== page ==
It’s a common tactic to use polling to try and create the illusion that there is widespread support for an idea that will only actually benefit a narrow group of people.
A great example of this is a recent poll, released by the building trades unions, that claims 80 per cent of British Columbians support compulsory trades. Interesting and slightly amusing, since I am quite confident that 80 per cent of British Columbians have absolutely no idea what compulsory trades means and, if they did, would have a lot of questions about its unintended consequences for workers, construction companies and taxpayers.
In short, when a trade is deemed a compulsory trade by the provincial government, it means that everyone working on a jobsite in that trade must either be a ticketed tradesperson or a registered apprentice. Imposing compulsory trades is like saying “we don’t really want bookkeepers, everyone must be a CPA,” or “nobody can prepare a meal in a restaurant except for a Red Seal chef.” It makes no sense in the real world and prevents entry-level workers from exploring construction as a career option and branching off into specialty paths.
The stated goals of compulsory trades are to get more workers to complete their apprenticeship, increase the number of ticketed tradespeople, convince more people to consider a career in the trades, and improve the quality of work on construction sites. Important aspirations but designating a trade compulsory completely misses the mark on the big challenges facing the construction industry.
There are some simple, smart solutions that the provincial government could adopt to help workers, construction companies and ease affordability pressures, rather than the out-of-date compulsory model.
By far the biggest issue in our industry is the shortage of construction workers. Taking into account people retiring and the demand for new workers, the construction industry in B.C. will need 60,000 more workers between now and 2030. The work is here and wages and benefits have never been higher.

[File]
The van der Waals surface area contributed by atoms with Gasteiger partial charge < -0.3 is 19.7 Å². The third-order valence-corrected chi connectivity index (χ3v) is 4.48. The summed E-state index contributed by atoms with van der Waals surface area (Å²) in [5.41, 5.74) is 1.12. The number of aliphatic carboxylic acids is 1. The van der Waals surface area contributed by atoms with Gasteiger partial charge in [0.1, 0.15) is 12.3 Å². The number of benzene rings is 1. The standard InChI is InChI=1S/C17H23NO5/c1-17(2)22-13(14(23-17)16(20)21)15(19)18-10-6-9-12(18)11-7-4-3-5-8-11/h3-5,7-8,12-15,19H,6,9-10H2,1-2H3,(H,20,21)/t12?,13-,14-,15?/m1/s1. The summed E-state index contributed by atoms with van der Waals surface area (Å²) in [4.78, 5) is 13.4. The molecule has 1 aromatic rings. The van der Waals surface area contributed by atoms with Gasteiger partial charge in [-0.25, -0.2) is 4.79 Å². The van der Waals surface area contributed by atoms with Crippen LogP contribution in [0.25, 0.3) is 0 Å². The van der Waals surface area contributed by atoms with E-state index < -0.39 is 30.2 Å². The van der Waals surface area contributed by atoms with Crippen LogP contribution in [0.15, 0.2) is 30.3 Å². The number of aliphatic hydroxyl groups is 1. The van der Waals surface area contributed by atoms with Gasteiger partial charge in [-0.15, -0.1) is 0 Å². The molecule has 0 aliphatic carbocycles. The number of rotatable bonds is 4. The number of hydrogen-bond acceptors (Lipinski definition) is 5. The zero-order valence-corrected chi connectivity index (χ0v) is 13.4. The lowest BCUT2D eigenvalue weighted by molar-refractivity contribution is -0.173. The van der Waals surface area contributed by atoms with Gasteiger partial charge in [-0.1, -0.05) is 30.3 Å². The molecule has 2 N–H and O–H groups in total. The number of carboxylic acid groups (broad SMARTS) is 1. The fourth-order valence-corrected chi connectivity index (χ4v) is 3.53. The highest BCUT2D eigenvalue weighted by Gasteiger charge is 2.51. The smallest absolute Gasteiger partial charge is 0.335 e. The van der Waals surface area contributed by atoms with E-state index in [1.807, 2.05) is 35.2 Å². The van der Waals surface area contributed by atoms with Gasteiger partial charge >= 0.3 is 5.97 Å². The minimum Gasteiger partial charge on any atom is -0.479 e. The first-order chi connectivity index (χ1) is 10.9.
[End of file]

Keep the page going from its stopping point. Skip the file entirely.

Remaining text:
Construction represents one of the best entrepreneurial opportunities in any sector in our economy. Every construction company is owned by someone who gained experience, learned skills, and who took a risk to start an exciting venture. It’s a message that is rarely told to young people making career choices in high school.
Along with compulsory trades will come very restrictive ratios of ticketed tradespeople to apprentices. Arbitrary ratios complicate how work is performed, involve a new set of confusing regulations and make it more difficult for young people to enter construction and receive comprehensive training.
One of the best investments the province can make is creating more trades training spaces in technical and vocational institutes. The wait lists to get in are embarrassingly long, at least a year, more often two years, and sometimes three years.
If you tell someone that it could take them a decade to complete a four-year apprenticeship program, it’s easy to understand why people move on.
Many trades programs are offered only in the Lower Mainland and only by one school. If COVID-19 has taught us anything, it’s that flexible delivery models can fill many gaps in skills training. Training curriculum needs constant updating; if textbooks are out-of-date and the materials not relevant, there is a sharp drop-off in student participation.
Finally, at a time when the top (non-COVID-19) issue facing average British Columbians is affordability, compulsory trades will drive up the cost of everything being built, from new condos and care facilities to new community centres.
It has been two decades since B.C. had compulsory trades. The construction industry long ago recognized that not every task on a jobsite needs to be performed by a ticketed tradesperson or an apprentice – always guided by the oversight provided by WorkSafeBC, Technical Safety BC, the Industry Training Authority and other government agencies.
Today, more than 85 per cent of the men and women working in construction, including 82 per cent of trades apprentices, are learning their craft with open shop construction companies like the ones ICBA represents. Training is a lifetime endeavour. Construction workers are always learning and improving. That’s why the open shop model offers workers more choice, flexibility and opportunities to advance.
Last fall, the mandate letters given by Premier John Horgan to his new cabinet ministers made clear the province’s intention to restore compulsory trades. Rather than rush to fit the proverbial square peg into a round hole, the government would be better served to step back, broadly consult with the construction industry, and adopt smarter policies that focus on attracting young people to the trades, increasing the number of training spaces, and modernizing the content and delivery of training.
Chris Gardner is president of the Independent Contractors and Businesses Association. Send Industry Perspectives comments and ideas to email@example.com.